I’ve hesitated talking about this for a long time, because I honestly didn’t believe that the issue would spread so far out of Japan. Then again, I’m happy to see that there are some people who are willing to talk about Japan’s relationship with race.
In case you hadn’t noticed, it’s been a while since I’ve made a post on this blog. That’s because I ran away from Japan after my study abroad experience there. After over 8 years of studying the language and culture, nothing could have prepared me for what it would actually be like to live there day to day. There were a multitude of reasons why I chose to turn away from the country I had grown to know and love, but one of them was the way I felt marked as a black woman in Japanese society.
I’ve had toddlers run from me, crying and screaming, because they were afraid of my face. I’ve had people stare at me incessantly on the trains, or refuse to sit next to me. I’ve been complimented for my “model figure” and had my skin and hair rubbed and touched by curious Japanese. I’ve been told, over and over, that my Japanese is “so good,” and I’ve listened to countless Japanese people tell me they were “so surprised” that I could speak, read and write as well as I can.
And I’m not the only one who’s experienced these things. Ariana Miyamoto, the first multiracial (half-black, half-Japanese) contestant to be crowned Miss Universe Japan, is facing backlash from many Japanese citizens over whether or not she can represent Japan, since she doesn’t look “Japanese enough.” Tokyo-based author and blogger Nandie Taylor went through something remarkably similar when she had a half-black, half-Japanese child cry upon seeing her face. She notes the “no foreigners” signs on bars and the difficulty in finding apartments because of prejudice against non-Japanese. Sista in Tokyo recalls an incident where she was questioned incessantly at a Japanese bank – the same one she frequented all the time. Tia Sekiguchi, a Japanese/American Blasian vlogger, remembers being taunted by the other Japanese girls in middle school about her hair: 「そこのけみたい」。 (In other words, it looked like pubic hair.) Vanessa, in an interview with the site Imported Chocolate, notes that Japanese men tried to pick her up under the premise that black women are “promiscuous and have big sexual appetites.” Kimberly, who was studying abroad in Japan at the time, says in her video on being black in Japan that she also had Japanese guys hit on her using a variety of phrases, including, “I like your hair,” “I like black girls,” “I like hip-hop,” and the ever-so-appropriate, “Wassup, my nigga?”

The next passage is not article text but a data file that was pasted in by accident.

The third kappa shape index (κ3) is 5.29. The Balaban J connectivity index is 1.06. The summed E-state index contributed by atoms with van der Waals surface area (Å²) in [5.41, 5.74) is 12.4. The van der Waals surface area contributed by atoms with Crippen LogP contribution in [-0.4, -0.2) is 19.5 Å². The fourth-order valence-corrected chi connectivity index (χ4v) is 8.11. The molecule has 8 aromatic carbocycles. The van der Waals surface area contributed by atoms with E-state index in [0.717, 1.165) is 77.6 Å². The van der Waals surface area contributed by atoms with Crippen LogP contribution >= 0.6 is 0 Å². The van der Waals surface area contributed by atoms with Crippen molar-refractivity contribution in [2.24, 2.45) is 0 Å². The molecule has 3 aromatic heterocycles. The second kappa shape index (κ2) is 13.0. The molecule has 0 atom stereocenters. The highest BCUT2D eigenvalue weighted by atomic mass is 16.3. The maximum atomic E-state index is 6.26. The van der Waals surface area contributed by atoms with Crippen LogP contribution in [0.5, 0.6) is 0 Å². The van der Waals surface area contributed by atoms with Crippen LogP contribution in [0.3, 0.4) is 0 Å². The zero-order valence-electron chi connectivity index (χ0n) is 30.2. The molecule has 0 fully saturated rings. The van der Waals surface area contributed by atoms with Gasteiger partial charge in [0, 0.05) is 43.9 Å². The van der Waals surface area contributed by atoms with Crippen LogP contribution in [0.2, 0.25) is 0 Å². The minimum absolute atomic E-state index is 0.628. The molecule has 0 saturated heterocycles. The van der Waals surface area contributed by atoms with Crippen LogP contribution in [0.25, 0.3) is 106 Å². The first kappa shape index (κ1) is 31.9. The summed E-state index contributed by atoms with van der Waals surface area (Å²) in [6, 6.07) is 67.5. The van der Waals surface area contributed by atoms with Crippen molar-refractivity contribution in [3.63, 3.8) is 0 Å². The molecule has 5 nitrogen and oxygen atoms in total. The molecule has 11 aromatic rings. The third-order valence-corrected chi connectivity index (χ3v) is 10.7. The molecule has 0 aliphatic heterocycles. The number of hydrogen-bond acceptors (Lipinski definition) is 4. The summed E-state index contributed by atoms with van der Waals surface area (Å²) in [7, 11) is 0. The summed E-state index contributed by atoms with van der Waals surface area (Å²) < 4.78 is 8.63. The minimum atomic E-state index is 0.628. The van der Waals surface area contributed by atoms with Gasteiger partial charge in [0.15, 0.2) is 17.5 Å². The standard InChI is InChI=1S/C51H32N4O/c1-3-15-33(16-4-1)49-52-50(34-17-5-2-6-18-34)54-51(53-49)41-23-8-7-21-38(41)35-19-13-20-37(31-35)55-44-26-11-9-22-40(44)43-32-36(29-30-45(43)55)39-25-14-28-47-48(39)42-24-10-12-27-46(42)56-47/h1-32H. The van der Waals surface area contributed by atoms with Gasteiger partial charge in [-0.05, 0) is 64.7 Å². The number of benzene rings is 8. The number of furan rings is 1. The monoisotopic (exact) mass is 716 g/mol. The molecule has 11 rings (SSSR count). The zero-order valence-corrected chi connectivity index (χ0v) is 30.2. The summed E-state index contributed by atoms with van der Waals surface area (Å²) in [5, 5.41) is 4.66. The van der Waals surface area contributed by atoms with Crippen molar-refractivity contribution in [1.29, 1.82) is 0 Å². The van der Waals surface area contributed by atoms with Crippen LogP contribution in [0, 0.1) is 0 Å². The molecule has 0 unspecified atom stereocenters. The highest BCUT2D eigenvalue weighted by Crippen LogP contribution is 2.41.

These experiences of ours are not unique to Japan. I’ve gone through similar things here in the States as well – mostly coming from white Americans. I’ve had people look at me in disgust. I’ve had people ask me how my hair “works,” and it’s been touched out of fascination without my consent. I’ve been called “exotic,” and “Amazon princess.” I’ve had my intelligence denied and my entrance into university chalked up to nothing more than affirmative action. I’ve been told that my English is “so good” – which is strange, because it’s my first language. And I’ve been told that I am “the whitest black girl” someone knows – both by whites and blacks. And I’ve had fellow African-Americans accuse me of “acting white,” refusing to acknowledge me as one of them, because I’m “not black enough.”
However, I will say that I felt more marked as a black woman in Japan than I currently do as a black woman in the United States. Perhaps this is because I’m used to U.S. racism and discrimination, and I understand the complex and complicated history we have with race in this country.
But Japan’s history with race and ethnicity is just as complex and complicated as ours. And Japan has a complicated relationship with blackness, and with the black people who live there.
This controversy over blackface in Japan, and the soul-searching that has come with writing my thesis, have inspired me to take this blog in a new direction. Instead of simply the cultural outreach that other bloggers are doing quite well, I want to use this space to analyze the current state of Japanese society and examine some of the important issues concerning relations between the U.S. and Japan, and Japan and the rest of the world.
I hope that, through my speaking out about things, I can add one more voice to the discussions that need to happen in order for us to succeed as citizens of a global society.